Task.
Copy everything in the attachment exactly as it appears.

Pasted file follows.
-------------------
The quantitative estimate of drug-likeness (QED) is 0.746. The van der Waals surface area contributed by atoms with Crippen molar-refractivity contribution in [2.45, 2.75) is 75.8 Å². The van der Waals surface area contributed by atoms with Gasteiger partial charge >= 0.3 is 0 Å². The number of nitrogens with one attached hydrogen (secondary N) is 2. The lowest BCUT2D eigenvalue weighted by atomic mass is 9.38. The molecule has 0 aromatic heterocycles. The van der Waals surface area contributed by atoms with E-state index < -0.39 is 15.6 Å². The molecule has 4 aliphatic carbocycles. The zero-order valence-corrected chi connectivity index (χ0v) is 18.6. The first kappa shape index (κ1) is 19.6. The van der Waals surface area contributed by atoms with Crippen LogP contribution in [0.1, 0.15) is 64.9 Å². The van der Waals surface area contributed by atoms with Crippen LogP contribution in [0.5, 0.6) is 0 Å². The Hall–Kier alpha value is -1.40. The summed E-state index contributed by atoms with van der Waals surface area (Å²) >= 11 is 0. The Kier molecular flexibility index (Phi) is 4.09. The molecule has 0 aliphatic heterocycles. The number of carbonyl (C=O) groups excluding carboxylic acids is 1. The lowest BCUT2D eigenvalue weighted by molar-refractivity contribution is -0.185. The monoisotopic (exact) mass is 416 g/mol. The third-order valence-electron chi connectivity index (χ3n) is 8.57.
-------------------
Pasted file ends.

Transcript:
The quantitative estimate of drug-likeness (QED) is 0.746. The van der Waals surface area contributed by atoms with Crippen molar-refractivity contribution in [2.45, 2.75) is 75.8 Å². The van der Waals surface area contributed by atoms with Gasteiger partial charge >= 0.3 is 0 Å². The number of nitrogens with one attached hydrogen (secondary N) is 2. The lowest BCUT2D eigenvalue weighted by atomic mass is 9.38. The molecule has 0 aromatic heterocycles. The van der Waals surface area contributed by atoms with E-state index < -0.39 is 15.6 Å². The molecule has 4 aliphatic carbocycles. The zero-order valence-corrected chi connectivity index (χ0v) is 18.6. The first kappa shape index (κ1) is 19.6. The van der Waals surface area contributed by atoms with Crippen LogP contribution in [0.1, 0.15) is 64.9 Å². The van der Waals surface area contributed by atoms with Crippen LogP contribution in [0.5, 0.6) is 0 Å². The Hall–Kier alpha value is -1.40. The summed E-state index contributed by atoms with van der Waals surface area (Å²) >= 11 is 0. The Kier molecular flexibility index (Phi) is 4.09. The molecule has 0 aliphatic heterocycles. The number of carbonyl (C=O) groups excluding carboxylic acids is 1. The lowest BCUT2D eigenvalue weighted by molar-refractivity contribution is -0.185. The monoisotopic (exact) mass is 416 g/mol. The third-order valence-electron chi connectivity index (χ3n) is 8.57.